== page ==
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Seeing Allende Through the Myths

Published online by Cambridge University Press:  06 September 2018

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Extract

Chile since the September 11 coup is a study in contrasts. There is the striking difference between the tensions and polarization of the last months of the Allende regime and the apparent calm and renewed sense of purpose of Chile under military rule. There is the contrast between the return to normalcy during the daytime and the repressive and chilling atmosphere during the nighttime curfew hours, when shots ring out periodically, helicopters fly overhead and armored cars patrol streets where only the occasional stray dog is moving freely.

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Research Article
Copyright
Copyright © Carnegie Council for Ethics in International Affairs 1974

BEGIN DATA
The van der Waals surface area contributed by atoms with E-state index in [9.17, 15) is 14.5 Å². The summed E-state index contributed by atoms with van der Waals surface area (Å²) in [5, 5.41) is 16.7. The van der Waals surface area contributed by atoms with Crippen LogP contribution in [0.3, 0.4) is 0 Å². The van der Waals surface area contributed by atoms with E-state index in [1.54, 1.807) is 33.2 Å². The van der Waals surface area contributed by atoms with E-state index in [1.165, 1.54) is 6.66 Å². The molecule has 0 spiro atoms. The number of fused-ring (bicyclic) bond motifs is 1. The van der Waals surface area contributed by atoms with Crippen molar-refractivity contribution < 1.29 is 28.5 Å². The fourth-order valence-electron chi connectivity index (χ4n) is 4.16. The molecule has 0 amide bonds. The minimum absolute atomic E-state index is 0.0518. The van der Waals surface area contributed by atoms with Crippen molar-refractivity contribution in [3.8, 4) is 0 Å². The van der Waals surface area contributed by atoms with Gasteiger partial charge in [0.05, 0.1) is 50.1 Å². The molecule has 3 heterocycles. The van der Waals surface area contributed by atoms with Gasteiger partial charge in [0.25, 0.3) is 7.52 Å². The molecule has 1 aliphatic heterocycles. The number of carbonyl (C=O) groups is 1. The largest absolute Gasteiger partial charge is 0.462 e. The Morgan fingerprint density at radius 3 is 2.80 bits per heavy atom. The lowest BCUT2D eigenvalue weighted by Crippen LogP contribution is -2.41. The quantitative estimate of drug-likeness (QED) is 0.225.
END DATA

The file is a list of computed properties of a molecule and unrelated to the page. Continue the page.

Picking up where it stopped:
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References

page 19 note • Cf. James F. Conway, “Cuba, After Chile's Bloody Fall,” Worldview(February, 1974); Luis Gonzalez Cordoba, “The Scene From Within the Moncda,” IDOC(December, 1973); Beatriz Allende, “The Day They Killed My Father,” Ms.(January, 1974).

page 19 note •• Cf. Michael Harrington, “What U.S. Role in the Chilean Coup?” Current(January, 1974), reprinted from Newsletter of the Democratic Left(October, 1973); and Paul Sigmund's response to this argument in “The ‘Invisible Blockade’ and the Overthrow of Allende,” Foreign Affairs(January, 1974); Joseph Collins, “Chile Suffered Invisible Blockade,'” National Catholic Reporter(October 12, 1973); Gabriel Garcia Marquez, “The Death of Salvador Allende,” Harpers(March, 1974).

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